By Amrish Shah, Madhvi Jajoo and Shefali Ganatra
The government has repeatedly brought in appropriate amendments, rules and clarifications to streamline the tax law and discourage tax avoidance schemes which typically defeat the purpose of the law. One such critical amendment which impacts the deal space is the introduction of the deemed fair value concept for business transfers, introduced during the recent changes to the Income Tax Act (the Act) and the newly prescribed rules for determining the same.
Transfer of a capital asset typically triggers capital gains in the hands of the seller, and the rate of tax depends upon the type of capital asset transferred and the period of holding of such asset in the hands of the seller. Transfer of business as a going concern has been regarded as a capital asset and thus, such transfer attracts capital gains tax if the business is transferred for a lump sum consideration i.e. without assigning specific values to each constituent of the business (commonly referred to as ‘slump sale’).
There have been several ambiguities as far as the taxation of business transfer is concerned and most of them have been ironed out by the government vide Finance Act, 2021 with effect from April 1, 2020. Presently, the tax law provides for deemed fair valuation rules for specified asset transfers. In a situation where the sale consideration of the asset being transferred is lower than the deemed fair value so determined, then for the purpose of computing capital gains, the actual sale consideration is replaced by such deemed fair value. Till financial year 2020, for the purpose of business transfer pursuant to a slump sale, the tax law did not provide for any deemed fair valuation mechanism and thus, predominantly sale value disclosed by the seller would be the considered for computing capital gain tax.
As per the rules notified by the Central Board of Direct Taxes, the consideration for business transfer or slump sale shall be computed based on the higher of the following:
A. Net book value of assets less liabilities transferred with substitution of fair value for prescribed assets (i.e. jewellery, artistic work, shares, securities and immovable property); or
B. The actual consideration received by the seller. In case non-monetary consideration is received then the fair market value of such non-monetary consideration (as determined by the mechanism stated in point A. above) would be the deemed consideration.
With regards to point A. above the substituted fair value for – (i) immovable property, it shall be the stamp duty value, (ii) equity shares it will be the adjusted net asset value of the underlying company, and (iii) jewellery, artistic work, non-equity shares and any other securities would be the price it would fetch in the open market.
The moot point to consider is that while the genesis of slump sale / business sale under the Act is that the transfer should be consummated without assigning specific values to the assets and liabilities, the rules framed under the same for deemed fair value provide for a mechanism to determine the specific value for each asset (i.e. either book value or specified fair value). This is likely to cause challenges for the corporates while maintaining that the transaction they have entered into is a slump sale if questioned by the Revenue authorities.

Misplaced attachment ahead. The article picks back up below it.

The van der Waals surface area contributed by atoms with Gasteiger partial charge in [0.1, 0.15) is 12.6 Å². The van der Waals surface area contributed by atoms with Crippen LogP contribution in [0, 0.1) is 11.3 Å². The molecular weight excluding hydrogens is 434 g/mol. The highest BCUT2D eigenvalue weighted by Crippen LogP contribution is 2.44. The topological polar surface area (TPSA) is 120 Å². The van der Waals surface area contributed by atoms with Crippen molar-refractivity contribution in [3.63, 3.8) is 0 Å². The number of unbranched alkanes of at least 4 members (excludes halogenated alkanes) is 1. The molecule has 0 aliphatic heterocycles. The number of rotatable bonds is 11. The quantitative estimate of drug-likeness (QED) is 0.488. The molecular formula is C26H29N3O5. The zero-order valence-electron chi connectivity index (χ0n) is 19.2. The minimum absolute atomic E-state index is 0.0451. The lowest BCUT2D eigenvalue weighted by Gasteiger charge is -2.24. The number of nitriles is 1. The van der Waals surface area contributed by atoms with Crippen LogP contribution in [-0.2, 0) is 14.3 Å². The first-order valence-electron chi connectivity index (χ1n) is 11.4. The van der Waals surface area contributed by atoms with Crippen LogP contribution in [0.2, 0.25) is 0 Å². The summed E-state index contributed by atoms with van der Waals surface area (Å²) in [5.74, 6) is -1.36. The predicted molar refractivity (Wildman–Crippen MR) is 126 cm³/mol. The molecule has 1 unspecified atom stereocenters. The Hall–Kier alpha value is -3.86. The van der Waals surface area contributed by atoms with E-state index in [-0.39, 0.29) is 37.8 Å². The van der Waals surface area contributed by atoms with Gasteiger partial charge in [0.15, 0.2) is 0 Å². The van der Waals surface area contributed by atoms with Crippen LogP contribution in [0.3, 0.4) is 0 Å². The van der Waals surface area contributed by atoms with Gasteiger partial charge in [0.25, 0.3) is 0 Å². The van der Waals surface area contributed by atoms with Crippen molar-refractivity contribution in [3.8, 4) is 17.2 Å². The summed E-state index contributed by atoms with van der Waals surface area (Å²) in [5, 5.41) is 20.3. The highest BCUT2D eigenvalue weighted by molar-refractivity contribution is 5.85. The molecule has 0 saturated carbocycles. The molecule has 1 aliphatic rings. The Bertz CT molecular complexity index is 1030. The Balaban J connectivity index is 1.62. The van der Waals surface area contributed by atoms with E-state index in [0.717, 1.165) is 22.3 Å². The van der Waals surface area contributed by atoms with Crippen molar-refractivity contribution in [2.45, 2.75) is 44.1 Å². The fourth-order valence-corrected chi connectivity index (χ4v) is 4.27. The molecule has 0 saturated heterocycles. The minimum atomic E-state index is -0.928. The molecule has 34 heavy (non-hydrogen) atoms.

The above rules for computing tax fair value for business transfer are applicable irrespective of whether the transaction is with related parties or with unrelated / third parties and shall be applicable from financial year 2020-2021.
The amendment pursuant to Finance Act, 2021 is effective from 1 April 2020 and it would impact the transactions already concluded before the amendment came into light. The same may lead to a revision in the provision for tax for taxpayers, in cases where the business transferred involves the specified assets and there is an upward revision in the sale consideration due to the newly incorporated deeming fiction in law. This may also give rise to outflow of interest on account of short payment of advance tax for financial year 2020-2021. Even the corporates which have adopted their financial statements prior to the rules being prescribed would have to factor this aspect.
In addition, as the fair value rules prescribe a specific mechanism to determine the deemed fair value of immovable property or any other goods (forming part of the business undertaking), it gives rise to a grey area as to whether the buyer would be obligated to deduct tax at source at the time of their transfer.
We will have to wait and watch as to whether the new rules will provide clarity or spur a debate amongst the taxpayers and the Revenue authorities.
(The authors are Amrish Shah – Partner with Deloitte India, Madhvi Jajoo – Senior Manager with Deloitte Haskins and Sells LLP and Shefali Ganatra – Deputy Manager with Deloitte Haskins and Sells LLP)